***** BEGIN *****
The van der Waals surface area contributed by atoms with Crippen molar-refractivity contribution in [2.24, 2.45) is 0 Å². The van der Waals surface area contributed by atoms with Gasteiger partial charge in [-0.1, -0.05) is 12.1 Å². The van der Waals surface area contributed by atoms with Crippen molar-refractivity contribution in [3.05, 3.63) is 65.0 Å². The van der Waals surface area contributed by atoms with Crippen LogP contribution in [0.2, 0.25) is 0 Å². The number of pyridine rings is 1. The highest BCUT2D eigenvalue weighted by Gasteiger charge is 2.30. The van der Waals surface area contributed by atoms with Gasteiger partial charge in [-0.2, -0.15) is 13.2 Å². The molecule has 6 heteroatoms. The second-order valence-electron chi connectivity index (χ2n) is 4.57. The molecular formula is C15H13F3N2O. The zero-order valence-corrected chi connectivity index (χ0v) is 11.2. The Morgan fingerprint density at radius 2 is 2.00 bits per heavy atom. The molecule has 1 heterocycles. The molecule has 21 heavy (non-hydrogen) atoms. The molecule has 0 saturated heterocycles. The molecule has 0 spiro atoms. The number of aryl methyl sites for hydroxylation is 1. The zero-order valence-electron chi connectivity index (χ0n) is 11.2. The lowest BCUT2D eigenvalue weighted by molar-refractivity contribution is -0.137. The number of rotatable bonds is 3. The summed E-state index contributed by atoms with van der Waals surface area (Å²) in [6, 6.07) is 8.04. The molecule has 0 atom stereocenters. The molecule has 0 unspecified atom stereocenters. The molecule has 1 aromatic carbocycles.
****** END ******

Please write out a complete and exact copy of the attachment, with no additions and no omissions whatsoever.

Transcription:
The van der Waals surface area contributed by atoms with Crippen molar-refractivity contribution in [2.24, 2.45) is 0 Å². The van der Waals surface area contributed by atoms with Gasteiger partial charge in [-0.1, -0.05) is 12.1 Å². The van der Waals surface area contributed by atoms with Crippen molar-refractivity contribution in [3.05, 3.63) is 65.0 Å². The van der Waals surface area contributed by atoms with Crippen LogP contribution in [0.2, 0.25) is 0 Å². The number of pyridine rings is 1. The highest BCUT2D eigenvalue weighted by Gasteiger charge is 2.30. The van der Waals surface area contributed by atoms with Gasteiger partial charge in [-0.2, -0.15) is 13.2 Å². The molecule has 6 heteroatoms. The second-order valence-electron chi connectivity index (χ2n) is 4.57. The molecular formula is C15H13F3N2O. The zero-order valence-corrected chi connectivity index (χ0v) is 11.2. The Morgan fingerprint density at radius 2 is 2.00 bits per heavy atom. The molecule has 1 heterocycles. The molecule has 21 heavy (non-hydrogen) atoms. The molecule has 0 saturated heterocycles. The molecule has 0 spiro atoms. The number of aryl methyl sites for hydroxylation is 1. The zero-order valence-electron chi connectivity index (χ0n) is 11.2. The lowest BCUT2D eigenvalue weighted by molar-refractivity contribution is -0.137. The number of rotatable bonds is 3. The summed E-state index contributed by atoms with van der Waals surface area (Å²) in [6, 6.07) is 8.04. The molecule has 0 atom stereocenters. The molecule has 0 unspecified atom stereocenters. The molecule has 1 aromatic carbocycles.